Happy Friday. Welcome to the mailbag.
To the questions!
Brian writes: Out of the four Pac-12 players taken in the first round of yesterday's NFL draft (Jared Goff, DeForest Buckner, Kenny Clark, Joshua Garnett), who do you think will end up having the best NFL career?
Ted Miller: Heck if I know.
Wait. I need to answer that, seeing that I solicited questions for this, [finger quotes] The Mailbag, and I'm supposed to be a COLLEGE FOOTBALL PROFESSIONAL.
Of the four, I think Buckner is the surest thing for Chip Kelly and the San Francisco 49ers. You could see him playing 10 years and earning multiple All-Pro selections. He's got so much physical upside and should be proficient versus the run and pass, which is golden for D-linemen, who often are good at one or the other but not both.
As it is with these four, I'd bet against all of them becoming straight busts, barring injury. Each of these guys is grounded, coachable and cares deeply about football. If NFL personnel men judge them to be physically up to the NFL grind -- which is exponentially more demanding than college -- they each have the mental and emotional tools to push through rookie adversity that is sure to come and eventually excel.
All this said, if I were to bet which 2015 Pac-12 player is going to be the most successful in the NFL -- barring injury -- it would be UCLA linebacker Myles Jack.
Alex writes: When Myles Jack declared for the NFL draft in September, Jim Mora called it risky and said "NFL teams are very, very conservative." People ripped Mora at the time, but he turned out to be partially right. If Jack had returned for his senior season, would he be a first-round pick in 2017 or are NFL GMs so risk averse and afraid of losing their jobs that he was destined for the second round as soon as he was injured?
Ted Miller: If Jack had opted to return for his senior year and played the entire 2016 season healthy, he might have become the No. 3 pick in the 2017 NFL draft behind Clemson QB Deshaun Watson and Texas A&M defensive end Myles Garrett. At the very least, he would have been a top-10 selection.
So, as he awaits selection in the second round Friday instead of the first, you could say he made a mistake. The entirety of his slipping out of the top 10 of the first round seems to hinge on recently elevated fears about long-term issues with his injured knee, and he could have eliminated those fears with a healthy season for the Bruins.
By the way, here's video of Mora, defensive coordinator Tom Bradley and linebacker coach Scott White celebrating that possibility in an alternate universe.
But this is after-the-fact thinking. When Jack not only declared he would enter the draft but also, unconventionally, decided to leave school in order to focus on his rehabilitation, I thought he made a tough but calculated and reasonable decision.
Why? Football is the toughest of games with the shortest shelf life for even the most talented players. If a player is projected as a first-round pick -- as Jack was, according to just about everyone -- he needs to leave school and get on with it. As for Jack, UCLA isn't going anywhere. He can go back and finish his degree later, when $8,000 a month rent for a luxurious pad near Westwood won't phase him in the least.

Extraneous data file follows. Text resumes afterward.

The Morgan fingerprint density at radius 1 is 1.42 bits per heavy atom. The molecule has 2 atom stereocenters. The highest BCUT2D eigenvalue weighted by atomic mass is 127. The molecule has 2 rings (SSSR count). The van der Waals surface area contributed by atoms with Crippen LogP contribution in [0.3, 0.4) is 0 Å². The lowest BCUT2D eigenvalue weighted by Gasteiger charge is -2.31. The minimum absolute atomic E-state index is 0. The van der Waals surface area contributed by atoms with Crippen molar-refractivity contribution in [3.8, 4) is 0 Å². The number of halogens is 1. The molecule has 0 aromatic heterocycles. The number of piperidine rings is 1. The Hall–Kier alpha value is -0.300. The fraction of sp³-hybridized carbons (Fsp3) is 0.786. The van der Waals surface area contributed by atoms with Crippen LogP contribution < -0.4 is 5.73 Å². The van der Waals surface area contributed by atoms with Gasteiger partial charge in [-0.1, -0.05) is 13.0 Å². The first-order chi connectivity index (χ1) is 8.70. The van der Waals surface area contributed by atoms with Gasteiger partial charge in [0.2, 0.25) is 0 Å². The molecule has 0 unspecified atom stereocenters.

Chris from Tempe, Arizona, writes: So Laremy Tunsil admitted that the hacked screen shot of his Instagram message was real and a coach at Ole Miss gave him money. Us West Coast Pac-12 fans have a belief that this is a NORMAL occurrence in the SEC and this will magically go away. What say you? Do you honestly believe that in the very end, the NCAA will actually do anything and hand down a significant punishment??
Ted Miller: Don't forget some troubling issues at Alabama too, the publication of which seemed curiously well-timed to minimize media attention.
USC fans should worry. With all these other schools allegedly paying players or doing other dubious things, the NCAA is liable to dock the Trojans a few more scholarships just to teach everyone else a lesson. (Is that joke getting old? No? OK, good.)
Are these shenanigans "normal" in the SEC? Perhaps. Most observers would say yes, but they'd add rule-breaking and limit-pushing are par for the course in Power 5 conferences, not just the SEC, though the SEC uses Spinal Tap's amplifiers -- everything goes up to 11.
Do I believe Ole Miss and Alabama will get hammered after an NCAA investigation? No. Those days may have passed.
Luke from Bonney Lake, Washington, writes: Do you think UW fans have legitimate reasons to be excited about the direction of the program under Coach [Chris] Petersen? Could you perhaps point to some concrete examples of things you see him doing that his predecessors didn't? Finally could you offer a point of caution for UW fans of something you've noticed that needs to be addressed if UW is to take the Pac-12 North?
Ted Miller: Yes to your first question. My belief is Washington is headed back to the national rankings in 2016, and I see no reason that shouldn't become the new normal after the program's decade-plus of wandering the college football desert.
As for "concrete examples of things you see [Petersen] doing that his predecessors didn't," there's an obvious one: The Huskies led the conference in scoring defense last year, which they haven't done since Don James was head coach. They should do that again in 2016, seeing the star power they welcome back on all three levels, not to mention the light nonconference schedule.
As for a point of caution, that's easy too. While this is an obscure fact that Oregon fans never bring up, the Huskies haven't beaten the Ducks in 12 seasons. No transformation under Petersen will be complete as long as that streak endures.
Now, Huskies and Ducks, talk amongst yourselves.